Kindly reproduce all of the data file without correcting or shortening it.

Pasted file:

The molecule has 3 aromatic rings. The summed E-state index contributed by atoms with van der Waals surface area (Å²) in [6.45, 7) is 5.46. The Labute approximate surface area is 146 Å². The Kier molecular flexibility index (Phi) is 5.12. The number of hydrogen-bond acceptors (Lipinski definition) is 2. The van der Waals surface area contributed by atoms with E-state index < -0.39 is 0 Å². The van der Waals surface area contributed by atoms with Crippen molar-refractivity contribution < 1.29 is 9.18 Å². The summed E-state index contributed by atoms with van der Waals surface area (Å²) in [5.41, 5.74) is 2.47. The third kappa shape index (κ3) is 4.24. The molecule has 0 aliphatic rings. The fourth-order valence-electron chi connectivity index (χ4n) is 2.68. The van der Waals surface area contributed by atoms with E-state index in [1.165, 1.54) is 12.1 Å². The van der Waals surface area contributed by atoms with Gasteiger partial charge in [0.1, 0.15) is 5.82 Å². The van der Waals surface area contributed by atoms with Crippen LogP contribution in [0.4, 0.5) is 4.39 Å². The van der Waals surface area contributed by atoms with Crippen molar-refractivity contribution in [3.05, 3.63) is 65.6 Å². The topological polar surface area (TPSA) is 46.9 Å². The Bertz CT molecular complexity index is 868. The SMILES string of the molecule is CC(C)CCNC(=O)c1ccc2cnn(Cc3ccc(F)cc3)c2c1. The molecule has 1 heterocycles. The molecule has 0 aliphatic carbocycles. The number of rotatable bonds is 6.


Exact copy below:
The molecule has 3 aromatic rings. The summed E-state index contributed by atoms with van der Waals surface area (Å²) in [6.45, 7) is 5.46. The Labute approximate surface area is 146 Å². The Kier molecular flexibility index (Phi) is 5.12. The number of hydrogen-bond acceptors (Lipinski definition) is 2. The van der Waals surface area contributed by atoms with E-state index < -0.39 is 0 Å². The van der Waals surface area contributed by atoms with Crippen molar-refractivity contribution < 1.29 is 9.18 Å². The summed E-state index contributed by atoms with van der Waals surface area (Å²) in [5.41, 5.74) is 2.47. The third kappa shape index (κ3) is 4.24. The molecule has 0 aliphatic rings. The fourth-order valence-electron chi connectivity index (χ4n) is 2.68. The van der Waals surface area contributed by atoms with E-state index in [1.165, 1.54) is 12.1 Å². The van der Waals surface area contributed by atoms with Gasteiger partial charge in [0.1, 0.15) is 5.82 Å². The van der Waals surface area contributed by atoms with Crippen LogP contribution in [0.4, 0.5) is 4.39 Å². The van der Waals surface area contributed by atoms with Crippen molar-refractivity contribution in [3.05, 3.63) is 65.6 Å². The topological polar surface area (TPSA) is 46.9 Å². The Bertz CT molecular complexity index is 868. The SMILES string of the molecule is CC(C)CCNC(=O)c1ccc2cnn(Cc3ccc(F)cc3)c2c1. The molecule has 1 heterocycles. The molecule has 0 aliphatic carbocycles. The number of rotatable bonds is 6.